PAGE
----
Infused mugwort oil can be used to aid in circulation, such as on varicose veins.If you’re an acupuncturist/acupressurist, consider making your own moxa sticks from mugwort (“how to” instructions can be found on the Internet).
Make mugwort beer. Mugwort was used in beer recipes before hops became the standard. Look for recipes for “gruit ale” on the Internet.
Note: Large amounts and prolonged use of mugwort can cause nervous and liver damage. While some midwives might use mugwort to help induce labor, mugwort is not suitable for pregnant or lactating women. Mugwort’s flowers contain pollen, which can trigger hay fever symptoms in those susceptible. Contact dermatitis has been reported by some.
What Do You Think?
What’s your favorite use for mugwort? Let us know in the comments below!
Psst! Our Lawyer Wants You to Read This Big, Bad Medical Disclaimer –> The contents of this article, made available via The Grow Network (TGN), are for informational purposes only and do not constitute medical advice; the content is not intended to be a substitute for professional medical advice, diagnosis, or treatment. Always seek the advice of a qualified health care provider with any questions you may have regarding a medical condition. If you think you may be suffering from any medical condition, you should seek immediate medical attention. You should never delay seeking medical advice, disregard medical advice, or discontinue medical treatment because of information provided by TGN. Reliance on any information provided by this article is solely at your own risk. And, of course, never eat a wild plant without first checking with a local expert.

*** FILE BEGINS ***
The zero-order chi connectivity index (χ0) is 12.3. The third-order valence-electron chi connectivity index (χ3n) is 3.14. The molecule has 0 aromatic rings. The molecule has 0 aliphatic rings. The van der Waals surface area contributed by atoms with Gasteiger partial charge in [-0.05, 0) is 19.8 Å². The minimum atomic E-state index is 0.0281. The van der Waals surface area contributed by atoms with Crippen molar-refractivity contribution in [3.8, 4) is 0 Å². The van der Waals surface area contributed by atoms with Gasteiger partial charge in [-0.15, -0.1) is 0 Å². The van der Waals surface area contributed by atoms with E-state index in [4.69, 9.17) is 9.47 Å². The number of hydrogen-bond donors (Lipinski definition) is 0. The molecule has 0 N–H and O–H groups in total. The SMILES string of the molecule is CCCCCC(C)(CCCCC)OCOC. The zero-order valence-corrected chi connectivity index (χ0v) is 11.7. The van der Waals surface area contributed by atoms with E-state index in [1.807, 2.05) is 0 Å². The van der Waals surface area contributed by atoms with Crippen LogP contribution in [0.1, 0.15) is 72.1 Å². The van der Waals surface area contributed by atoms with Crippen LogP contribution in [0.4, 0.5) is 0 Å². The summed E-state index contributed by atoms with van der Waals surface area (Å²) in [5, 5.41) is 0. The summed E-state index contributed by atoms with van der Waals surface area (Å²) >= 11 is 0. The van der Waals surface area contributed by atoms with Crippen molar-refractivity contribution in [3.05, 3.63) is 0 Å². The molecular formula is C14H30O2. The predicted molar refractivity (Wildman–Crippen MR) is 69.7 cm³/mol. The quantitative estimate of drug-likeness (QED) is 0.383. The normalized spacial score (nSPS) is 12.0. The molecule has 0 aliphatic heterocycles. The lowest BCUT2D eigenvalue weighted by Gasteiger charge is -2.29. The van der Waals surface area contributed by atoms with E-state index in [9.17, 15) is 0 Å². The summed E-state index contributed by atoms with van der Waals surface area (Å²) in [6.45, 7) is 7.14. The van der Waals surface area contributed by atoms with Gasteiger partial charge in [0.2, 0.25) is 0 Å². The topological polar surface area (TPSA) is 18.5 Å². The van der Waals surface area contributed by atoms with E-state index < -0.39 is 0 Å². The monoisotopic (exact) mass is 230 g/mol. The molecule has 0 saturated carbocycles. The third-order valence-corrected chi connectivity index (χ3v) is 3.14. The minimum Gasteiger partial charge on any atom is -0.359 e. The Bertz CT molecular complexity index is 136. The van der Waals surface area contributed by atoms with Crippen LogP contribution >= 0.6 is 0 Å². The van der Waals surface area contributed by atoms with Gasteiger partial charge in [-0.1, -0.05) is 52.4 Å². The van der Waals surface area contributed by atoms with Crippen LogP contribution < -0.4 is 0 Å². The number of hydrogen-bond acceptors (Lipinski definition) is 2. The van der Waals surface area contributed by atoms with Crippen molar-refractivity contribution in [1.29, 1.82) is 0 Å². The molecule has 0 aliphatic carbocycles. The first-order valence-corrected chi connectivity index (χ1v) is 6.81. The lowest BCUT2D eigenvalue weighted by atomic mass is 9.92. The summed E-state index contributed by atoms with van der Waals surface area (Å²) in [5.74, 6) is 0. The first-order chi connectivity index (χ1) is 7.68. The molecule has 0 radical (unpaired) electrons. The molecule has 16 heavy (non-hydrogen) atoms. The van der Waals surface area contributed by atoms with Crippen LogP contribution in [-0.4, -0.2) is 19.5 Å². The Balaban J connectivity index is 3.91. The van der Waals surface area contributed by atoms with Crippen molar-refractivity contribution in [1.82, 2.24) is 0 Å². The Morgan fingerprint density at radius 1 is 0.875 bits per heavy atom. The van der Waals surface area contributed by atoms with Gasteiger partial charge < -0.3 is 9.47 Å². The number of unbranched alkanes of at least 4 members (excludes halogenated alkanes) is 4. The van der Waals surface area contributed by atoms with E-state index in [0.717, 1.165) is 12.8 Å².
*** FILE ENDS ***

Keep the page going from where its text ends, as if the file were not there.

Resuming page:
This is an updated version of an article that was originally published on October 5, 2015. The author may not currently be available to respond to comments, however we encourage our Community members to chime in to share their experiences and answer questions!